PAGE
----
In addition to providing money for your beneficiaries when you die, permanent life insurance policies build cash value that you can borrow against while you’re alive.
Borrowing against cash value policies offers advantages over traditional loans, says Matthew Carbray, a certified financial planner based in Avon, Conn.
“Borrowing from a life insurance policy can be a favorable way to get access to quick capital,” he explains. “Depending on the policy structure and underlying insurance vehicle, most policies will allow for a policy loan upwards of 90% of the current cash value.”
You can borrow against your life insurance policy for any reason, says Erick G. Colon, a financial advisor with Concord Wealth Management in Massachusetts.
“The loan can be used for any purpose, whether it’s for education, purchasing a home or car, or as a source of funds in the event of loss of income,” he says.
How Life Insurance Policies Build Cash Value
While term life insurance policies remain in effect for fixed periods, permanent or cash value insurance covers you for your entire life.
These policies typically cost more than term life, but a portion of the premiums is invested. Money earned from the investment creates a cash value that can be borrowed against.
When you borrow against a cash value policy, “you’re basically borrowing your own money,” says Emory J. Smith, founder of EJS Financial Management in Phoenix.
Benefits of Borrowing Against Life Insurance
There are a variety of reasons to consider borrowing against your cash value life insurance policy. They include:
Greater flexibility. These loans give borrowers many options. Your policy’s cash value becomes the collateral for the loan, so you can decide how to use the money. Investopedia notes that insurance companies typically require no explanation.
Reduced interest rates. The interest rates on cash value loans often are lower than the rates you’ll receive from credit cards and personal loans. Personal loans typically have high interest rates. The average rate for a 24-month personal loan was 9.65% in August 2016, according to the Federal Reserve.
No credit check required. One of the advantages of a cash-value loan is you don’t have to have your credit checked, says Aron S. Brodt, a financial services professional based in Brooklyn, N.Y. If you have cash value in your life insurance policy, you can borrow against it, even if you have bad credit otherwise. You can’t be turned down because of a lack of creditworthiness.
Repay it whenever you like. You can set your own timetable for repaying the loan. However, if your policy lapses before the loan is retired, you may owe tax on some or all of the portion that hasn’t been repaid, says Smith.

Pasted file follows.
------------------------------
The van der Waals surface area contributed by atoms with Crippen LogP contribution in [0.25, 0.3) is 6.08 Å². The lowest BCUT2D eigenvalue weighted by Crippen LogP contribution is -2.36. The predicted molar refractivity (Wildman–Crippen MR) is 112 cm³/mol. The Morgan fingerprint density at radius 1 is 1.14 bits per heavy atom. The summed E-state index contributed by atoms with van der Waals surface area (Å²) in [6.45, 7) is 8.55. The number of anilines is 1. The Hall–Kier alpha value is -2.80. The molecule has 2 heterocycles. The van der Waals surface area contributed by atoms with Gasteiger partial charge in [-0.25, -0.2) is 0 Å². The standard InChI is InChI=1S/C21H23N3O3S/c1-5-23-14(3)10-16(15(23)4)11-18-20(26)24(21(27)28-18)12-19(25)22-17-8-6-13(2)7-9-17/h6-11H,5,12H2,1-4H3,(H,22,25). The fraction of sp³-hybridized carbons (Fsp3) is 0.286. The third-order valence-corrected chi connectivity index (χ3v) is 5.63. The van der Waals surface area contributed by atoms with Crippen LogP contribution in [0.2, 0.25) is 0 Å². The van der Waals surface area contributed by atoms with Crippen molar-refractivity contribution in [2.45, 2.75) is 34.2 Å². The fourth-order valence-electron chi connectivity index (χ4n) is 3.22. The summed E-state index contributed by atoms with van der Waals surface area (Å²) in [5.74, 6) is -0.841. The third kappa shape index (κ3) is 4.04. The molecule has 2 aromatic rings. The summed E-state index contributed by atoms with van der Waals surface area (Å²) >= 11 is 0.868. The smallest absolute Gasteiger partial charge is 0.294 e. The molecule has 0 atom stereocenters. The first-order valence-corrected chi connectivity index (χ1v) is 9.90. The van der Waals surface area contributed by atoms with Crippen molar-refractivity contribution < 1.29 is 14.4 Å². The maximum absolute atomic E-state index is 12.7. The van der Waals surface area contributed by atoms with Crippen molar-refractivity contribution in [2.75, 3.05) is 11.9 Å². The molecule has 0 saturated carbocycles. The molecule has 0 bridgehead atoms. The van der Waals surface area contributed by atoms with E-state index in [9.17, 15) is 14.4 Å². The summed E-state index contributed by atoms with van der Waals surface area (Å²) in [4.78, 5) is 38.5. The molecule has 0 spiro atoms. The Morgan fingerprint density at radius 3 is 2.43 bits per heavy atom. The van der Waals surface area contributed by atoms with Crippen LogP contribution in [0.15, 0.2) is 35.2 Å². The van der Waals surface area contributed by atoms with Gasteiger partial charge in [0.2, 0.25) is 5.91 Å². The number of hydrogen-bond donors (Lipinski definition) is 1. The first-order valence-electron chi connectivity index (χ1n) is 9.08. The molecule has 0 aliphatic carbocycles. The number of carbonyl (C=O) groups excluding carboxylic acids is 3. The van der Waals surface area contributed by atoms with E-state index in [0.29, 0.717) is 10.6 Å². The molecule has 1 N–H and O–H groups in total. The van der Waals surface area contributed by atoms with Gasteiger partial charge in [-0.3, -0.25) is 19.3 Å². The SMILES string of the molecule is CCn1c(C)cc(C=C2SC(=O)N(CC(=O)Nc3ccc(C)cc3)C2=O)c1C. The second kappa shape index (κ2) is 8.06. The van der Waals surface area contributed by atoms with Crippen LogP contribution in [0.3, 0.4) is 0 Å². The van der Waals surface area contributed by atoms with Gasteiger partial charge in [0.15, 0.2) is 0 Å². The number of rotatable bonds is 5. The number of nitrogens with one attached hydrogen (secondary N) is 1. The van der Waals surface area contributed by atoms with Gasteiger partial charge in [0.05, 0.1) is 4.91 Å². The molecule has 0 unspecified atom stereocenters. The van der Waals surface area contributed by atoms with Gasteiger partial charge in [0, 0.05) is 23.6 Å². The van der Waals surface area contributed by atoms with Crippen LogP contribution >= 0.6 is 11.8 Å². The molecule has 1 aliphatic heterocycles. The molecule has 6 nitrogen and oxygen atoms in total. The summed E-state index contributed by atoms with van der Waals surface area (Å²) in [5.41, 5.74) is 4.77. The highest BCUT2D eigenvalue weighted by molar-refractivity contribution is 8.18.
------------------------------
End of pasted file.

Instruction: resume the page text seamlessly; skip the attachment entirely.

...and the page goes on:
Drawbacks of Borrowing Against Life Insurance
While borrowing against your cash value life insurance has benefits, there also are potential drawbacks:
You’ll decrease your assets. It’s important to make sure the loan is truly necessary. Once you take out a loan against your life insurance policy there will be fewer assets to borrow against in the future.
Your policy may be at risk. Remember that the interest on this type of loan typically is subtracted from your permanent life policy’s cash value. Once the loan and interest exceed the value of the policy, it can lapse. If that happens, “there is the possibility of a taxable event,” says Carbray.
Your death benefit may decline. If your dependents are counting on your life policy for support, be aware that an outstanding loan at the time of your death typically will reduce the benefit, says Smith.
Cash value builds slowly. Before you can borrow against a permanent life insurance policy, it must build value. In the early years of your policy, there may be little value for you to borrow against.
Will You Benefit from Borrowing Against Life Insurance?
This type of loan may be a good alternative for people who face unexpected debts and don’t want to take out more costly personal loans or increase their credit card balances.
Before you take out the loan, though, consider consulting a financial advisor who can help you decide if this is your best option for raising the money you need.
Don’t forget that the original purpose of your life insurance was to provide a death benefit. If you die before you repay the loan, your insurance company will repay the debt by reducing the payout to your beneficiaries.
“In general, a policy owner should only borrow against their policy if they intend to repay the loan or they are certain the policy will not lapse prior to their death,” Smith says.
- Whole, Universal, and Term Life Insurance: What’s the Difference, and What Do I Actually Need?
- Tax Benefits of Life Insurance
- Cash Value and Life Insurance: How to Pull Money Out of Your Policy